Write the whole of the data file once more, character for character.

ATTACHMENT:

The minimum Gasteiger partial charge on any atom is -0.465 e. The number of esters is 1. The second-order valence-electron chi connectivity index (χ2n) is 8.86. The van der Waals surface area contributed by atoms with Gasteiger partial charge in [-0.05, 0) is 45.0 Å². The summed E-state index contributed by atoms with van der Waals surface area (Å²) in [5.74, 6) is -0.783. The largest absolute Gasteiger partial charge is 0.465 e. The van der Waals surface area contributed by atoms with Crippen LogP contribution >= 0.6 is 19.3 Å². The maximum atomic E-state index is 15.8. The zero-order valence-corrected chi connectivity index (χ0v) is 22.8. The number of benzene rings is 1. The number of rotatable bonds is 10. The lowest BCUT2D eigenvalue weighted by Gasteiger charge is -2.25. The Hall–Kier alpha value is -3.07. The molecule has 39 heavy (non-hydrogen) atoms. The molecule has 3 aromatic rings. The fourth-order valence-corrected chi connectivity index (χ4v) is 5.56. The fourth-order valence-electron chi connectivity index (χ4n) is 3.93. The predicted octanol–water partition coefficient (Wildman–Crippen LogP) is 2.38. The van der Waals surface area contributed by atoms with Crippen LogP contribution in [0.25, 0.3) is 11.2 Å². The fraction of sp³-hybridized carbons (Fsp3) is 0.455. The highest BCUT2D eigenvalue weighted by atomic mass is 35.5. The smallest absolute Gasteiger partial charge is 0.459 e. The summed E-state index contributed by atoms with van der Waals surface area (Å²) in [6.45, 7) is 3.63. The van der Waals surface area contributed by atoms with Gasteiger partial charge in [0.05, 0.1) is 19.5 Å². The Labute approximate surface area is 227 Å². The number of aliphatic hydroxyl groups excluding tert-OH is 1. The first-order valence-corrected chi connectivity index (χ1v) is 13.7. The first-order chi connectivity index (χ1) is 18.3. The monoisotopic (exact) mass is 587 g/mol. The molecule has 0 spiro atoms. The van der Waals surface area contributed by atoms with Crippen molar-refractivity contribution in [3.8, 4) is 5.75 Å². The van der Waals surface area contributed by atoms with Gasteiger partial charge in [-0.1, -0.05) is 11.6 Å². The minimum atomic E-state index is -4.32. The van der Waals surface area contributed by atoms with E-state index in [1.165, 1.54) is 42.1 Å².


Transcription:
The minimum Gasteiger partial charge on any atom is -0.465 e. The number of esters is 1. The second-order valence-electron chi connectivity index (χ2n) is 8.86. The van der Waals surface area contributed by atoms with Gasteiger partial charge in [-0.05, 0) is 45.0 Å². The summed E-state index contributed by atoms with van der Waals surface area (Å²) in [5.74, 6) is -0.783. The largest absolute Gasteiger partial charge is 0.465 e. The van der Waals surface area contributed by atoms with Crippen LogP contribution >= 0.6 is 19.3 Å². The maximum atomic E-state index is 15.8. The zero-order valence-corrected chi connectivity index (χ0v) is 22.8. The number of benzene rings is 1. The number of rotatable bonds is 10. The lowest BCUT2D eigenvalue weighted by Gasteiger charge is -2.25. The Hall–Kier alpha value is -3.07. The molecule has 39 heavy (non-hydrogen) atoms. The molecule has 3 aromatic rings. The fourth-order valence-corrected chi connectivity index (χ4v) is 5.56. The fourth-order valence-electron chi connectivity index (χ4n) is 3.93. The predicted octanol–water partition coefficient (Wildman–Crippen LogP) is 2.38. The van der Waals surface area contributed by atoms with Crippen LogP contribution in [0.25, 0.3) is 11.2 Å². The fraction of sp³-hybridized carbons (Fsp3) is 0.455. The highest BCUT2D eigenvalue weighted by atomic mass is 35.5. The smallest absolute Gasteiger partial charge is 0.459 e. The summed E-state index contributed by atoms with van der Waals surface area (Å²) in [6.45, 7) is 3.63. The van der Waals surface area contributed by atoms with Gasteiger partial charge in [0.05, 0.1) is 19.5 Å². The Labute approximate surface area is 227 Å². The number of aliphatic hydroxyl groups excluding tert-OH is 1. The first-order valence-corrected chi connectivity index (χ1v) is 13.7. The first-order chi connectivity index (χ1) is 18.3. The monoisotopic (exact) mass is 587 g/mol. The molecule has 0 spiro atoms. The van der Waals surface area contributed by atoms with Crippen molar-refractivity contribution in [3.8, 4) is 5.75 Å². The van der Waals surface area contributed by atoms with Gasteiger partial charge in [-0.1, -0.05) is 11.6 Å². The minimum atomic E-state index is -4.32. The van der Waals surface area contributed by atoms with E-state index in [1.165, 1.54) is 42.1 Å².